According to the webpage titled "Materials for the History of Statistics" by the Department of Mathematics at the University of York, a major text on this subject is:
Oscar Sheynin, Theory of Probability: A Historical Essay (published by NG Verlag 2005, ISBN 3-938417-15-3)
The book is packed full of names, dates, ideas, and references. It's probably a good contender for what you're looking for.
In the Preface to the book, the author tells us that:
The book is intended for those interested in the history of
mathematics or statistics and more or less acquainted with the latter.
It will also be useful for statisticians.
He then goes on to give a short outline of the book:
I describe the origin of the notions of randomness and subjective or
logical probability in antiquity, discuss how laymen comprehended the
main notions of the theory of probability, dwell on the birth of
political arithmetic and study the history of the theory proper. I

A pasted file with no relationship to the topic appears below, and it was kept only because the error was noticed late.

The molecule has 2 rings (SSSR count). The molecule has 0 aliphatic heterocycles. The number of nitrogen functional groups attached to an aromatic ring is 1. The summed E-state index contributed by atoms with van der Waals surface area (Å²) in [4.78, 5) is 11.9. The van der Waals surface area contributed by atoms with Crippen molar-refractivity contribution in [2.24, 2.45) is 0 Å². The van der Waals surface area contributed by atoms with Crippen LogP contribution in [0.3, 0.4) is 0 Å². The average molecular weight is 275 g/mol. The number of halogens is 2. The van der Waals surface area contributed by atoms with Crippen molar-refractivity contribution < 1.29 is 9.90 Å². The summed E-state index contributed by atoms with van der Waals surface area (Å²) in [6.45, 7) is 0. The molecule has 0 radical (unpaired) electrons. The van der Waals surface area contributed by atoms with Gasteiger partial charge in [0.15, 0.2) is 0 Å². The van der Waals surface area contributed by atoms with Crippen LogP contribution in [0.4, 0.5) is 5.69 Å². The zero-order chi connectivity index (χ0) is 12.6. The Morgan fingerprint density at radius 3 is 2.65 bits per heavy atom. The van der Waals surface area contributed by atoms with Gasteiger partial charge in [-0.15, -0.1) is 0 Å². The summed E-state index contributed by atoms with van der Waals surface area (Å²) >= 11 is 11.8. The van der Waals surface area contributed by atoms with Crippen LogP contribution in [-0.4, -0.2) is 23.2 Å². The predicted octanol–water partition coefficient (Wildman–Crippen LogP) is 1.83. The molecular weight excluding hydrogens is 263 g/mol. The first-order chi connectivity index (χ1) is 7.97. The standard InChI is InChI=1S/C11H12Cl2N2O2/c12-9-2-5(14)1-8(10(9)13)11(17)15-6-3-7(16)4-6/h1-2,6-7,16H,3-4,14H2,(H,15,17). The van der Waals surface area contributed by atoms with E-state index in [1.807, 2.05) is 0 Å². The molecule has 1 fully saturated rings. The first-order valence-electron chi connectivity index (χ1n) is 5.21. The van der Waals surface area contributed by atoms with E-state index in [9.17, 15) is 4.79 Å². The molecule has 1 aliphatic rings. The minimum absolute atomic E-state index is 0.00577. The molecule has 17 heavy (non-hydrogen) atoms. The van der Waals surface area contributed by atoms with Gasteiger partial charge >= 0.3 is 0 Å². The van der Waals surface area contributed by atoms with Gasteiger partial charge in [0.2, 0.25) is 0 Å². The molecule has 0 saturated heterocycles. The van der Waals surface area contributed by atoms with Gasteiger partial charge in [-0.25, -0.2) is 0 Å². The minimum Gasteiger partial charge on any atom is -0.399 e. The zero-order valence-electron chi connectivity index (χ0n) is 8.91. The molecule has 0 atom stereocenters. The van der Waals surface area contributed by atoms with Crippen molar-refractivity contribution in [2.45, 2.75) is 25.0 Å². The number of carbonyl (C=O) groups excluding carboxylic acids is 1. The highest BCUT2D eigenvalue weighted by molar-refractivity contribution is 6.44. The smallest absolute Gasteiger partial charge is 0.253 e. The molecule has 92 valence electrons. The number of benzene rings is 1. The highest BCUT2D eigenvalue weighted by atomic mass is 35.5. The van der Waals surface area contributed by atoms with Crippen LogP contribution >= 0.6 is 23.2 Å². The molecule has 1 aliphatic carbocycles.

also trace the development of statistics and its penetration into
natural sciences as well as the history of the mathematical treatment
of observations (Ptolemy, Al-Biruni, Kepler, the classical error
theory). I stop at the axiomatization of probability and at the birth
of the real mathematical statistics, i.e., at Kolmogorov and Fisher.
The author appears to be active at making revisions to the book, so it would be worth visiting his website to see the latest available version of the book and his other related publications.